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A randomised controlled trial on the effectiveness of a lateral glide cervical spine mobilisation on cervicobrachial (neck and arm) pain


  • Therapies and Specialist Rehabilitation


Document Type

Published Date

  • 2015-05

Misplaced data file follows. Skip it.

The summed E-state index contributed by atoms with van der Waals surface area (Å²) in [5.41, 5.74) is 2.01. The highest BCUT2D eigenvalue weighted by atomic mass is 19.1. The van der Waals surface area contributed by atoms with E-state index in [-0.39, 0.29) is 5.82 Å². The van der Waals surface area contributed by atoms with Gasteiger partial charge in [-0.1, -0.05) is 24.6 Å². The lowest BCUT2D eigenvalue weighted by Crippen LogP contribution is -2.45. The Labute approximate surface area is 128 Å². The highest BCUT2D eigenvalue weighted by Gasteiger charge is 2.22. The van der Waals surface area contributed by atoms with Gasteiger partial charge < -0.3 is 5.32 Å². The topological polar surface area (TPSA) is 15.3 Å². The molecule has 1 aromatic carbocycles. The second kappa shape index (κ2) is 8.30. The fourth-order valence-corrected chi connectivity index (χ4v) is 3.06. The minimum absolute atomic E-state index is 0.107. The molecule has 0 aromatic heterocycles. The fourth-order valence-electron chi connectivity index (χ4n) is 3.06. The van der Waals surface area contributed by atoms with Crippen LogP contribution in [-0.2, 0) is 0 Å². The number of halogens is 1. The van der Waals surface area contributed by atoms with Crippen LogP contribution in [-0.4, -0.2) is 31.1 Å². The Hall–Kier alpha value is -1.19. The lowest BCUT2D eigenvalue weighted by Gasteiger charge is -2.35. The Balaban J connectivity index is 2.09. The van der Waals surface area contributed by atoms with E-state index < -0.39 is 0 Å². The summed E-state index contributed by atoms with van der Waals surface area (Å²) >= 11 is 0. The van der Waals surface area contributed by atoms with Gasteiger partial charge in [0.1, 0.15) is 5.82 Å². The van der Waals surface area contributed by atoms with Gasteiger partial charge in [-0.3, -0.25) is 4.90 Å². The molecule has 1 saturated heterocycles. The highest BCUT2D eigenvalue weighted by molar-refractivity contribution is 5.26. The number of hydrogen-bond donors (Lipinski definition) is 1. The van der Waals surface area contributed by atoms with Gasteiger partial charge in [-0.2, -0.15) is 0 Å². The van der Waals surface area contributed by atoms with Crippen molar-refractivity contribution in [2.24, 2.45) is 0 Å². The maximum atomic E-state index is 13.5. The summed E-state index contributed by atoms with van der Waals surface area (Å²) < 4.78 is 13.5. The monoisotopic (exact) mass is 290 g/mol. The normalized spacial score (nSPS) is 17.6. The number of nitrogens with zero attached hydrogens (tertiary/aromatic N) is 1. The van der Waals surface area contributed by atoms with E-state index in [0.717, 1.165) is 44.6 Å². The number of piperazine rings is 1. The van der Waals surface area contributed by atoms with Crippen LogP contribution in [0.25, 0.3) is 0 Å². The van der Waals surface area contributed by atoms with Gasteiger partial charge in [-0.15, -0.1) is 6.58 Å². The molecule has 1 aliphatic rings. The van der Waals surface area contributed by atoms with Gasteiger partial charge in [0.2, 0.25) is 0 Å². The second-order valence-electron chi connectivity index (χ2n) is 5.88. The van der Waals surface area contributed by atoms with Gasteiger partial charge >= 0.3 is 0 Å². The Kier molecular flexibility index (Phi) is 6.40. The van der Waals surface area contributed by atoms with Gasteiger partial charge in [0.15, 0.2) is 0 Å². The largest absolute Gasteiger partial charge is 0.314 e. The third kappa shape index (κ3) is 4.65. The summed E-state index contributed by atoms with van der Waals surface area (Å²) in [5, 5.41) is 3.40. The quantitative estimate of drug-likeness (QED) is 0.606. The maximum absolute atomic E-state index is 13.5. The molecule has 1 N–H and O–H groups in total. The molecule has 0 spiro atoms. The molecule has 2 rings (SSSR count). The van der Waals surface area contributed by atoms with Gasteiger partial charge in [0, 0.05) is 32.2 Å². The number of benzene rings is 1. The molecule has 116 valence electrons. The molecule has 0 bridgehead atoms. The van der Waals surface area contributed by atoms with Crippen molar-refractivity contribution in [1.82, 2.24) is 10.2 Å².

• Cervicobrachial (neck and arm) pain is a painful condition which, when chronic, leads to high levels of disability. Small-scale, short-term (<2 months follow-up) studies have identified that lateral glide mobilisation reduces cervicobrachial pain. However, long-term (>6 months) effectiveness of this intervention on cervicobrachial pain is unknown. Purpose: The main objective was to identify whether the lateral glide cervical mobilisation was effective in reducing pain levels in the long-term for patients with chronic cervicobrachial pain. Secondary objectives included evaluating effects of the lateral glide mobilisation on; patient perceived recovery, function and disability, cost, and harm. Methods: Ninety-nine participants with chronic cervicobrachial pain were recruited to the trial from an acute Hospital Trust in the United Kingdom. A randomised controlled trial was undertaken. Participants were randomised to receive lateral glide with selfmanagement (n = 49); or self-management alone (n = 50). Assessments were made on four occasions (at weeks 0 (baseline), 6, 26 and 52 post intervention). The primary outcome measure was the Visual Analogue Scale (VAS) for pain. Secondary outcomes measures included; the Global Rating of Change score (GROC), the Neck and Upper Limb Index score (NULI), the Short-from 36 (SF36) and cervical active range of motion (AROM). In addition to these outcomes the costs (quantity of physiotherapy appointments) and reported number of harmful effects in response to intervention were evaluated. An intention to treat approach was used. Analysis of Covariance evaluated between-group differences on VAS (pain) at the primary end point (52 weeks). Multi-level modelling was the main method used for longitudinal analysis of other continuous outcomes. Mann-Whitney tests were used to evaluate ordinal data. Results: Primary outcome: No statistically significant between-group differences were identified for pain (using VAS) at six weeks (p = 0.52; CI -14.72 to 7.44) and one year (p = 0.37; CI -17.76 to 6.61) post-intervention. The VAS outcomes correlated well with GROC scores (p < 0.001). Secondary outcomes: There was a statistically significant difference in NULI scores favouring self-management alone (p = 0.03), but no between-group differences for SF36 (p = 0.07). Cervical AROM indicated no statistically significant findings for most movements measured (p < 0.05). The cost of providing the lateral glide and self-management were twice that of providing self-management alone. Minor harm was reported in both groups, with 11% more harm being associated with the lateral glide. Conclusion(s): According to the Grading of Recommendations, Assessment, Development and Evaluations (GRADE), there is low strength of evidence to support recommendation for the use of the lateral glide for chronic cervicobrachial pain in clinical practice. Future research in the form of a well-designed longitudinal observational study might identify clinically important differences among therapeutic options for specific sub-groups of patients with cervicobrachial pain. Implications: The results of this study indicate that in the long-term 'less is more' with a minimal intervention approach based on self-management strategies being a more cost-effective way to manage chronic cervicobrachial pain than hands-on manual therapy in the form of the lateral glide mobilisation.
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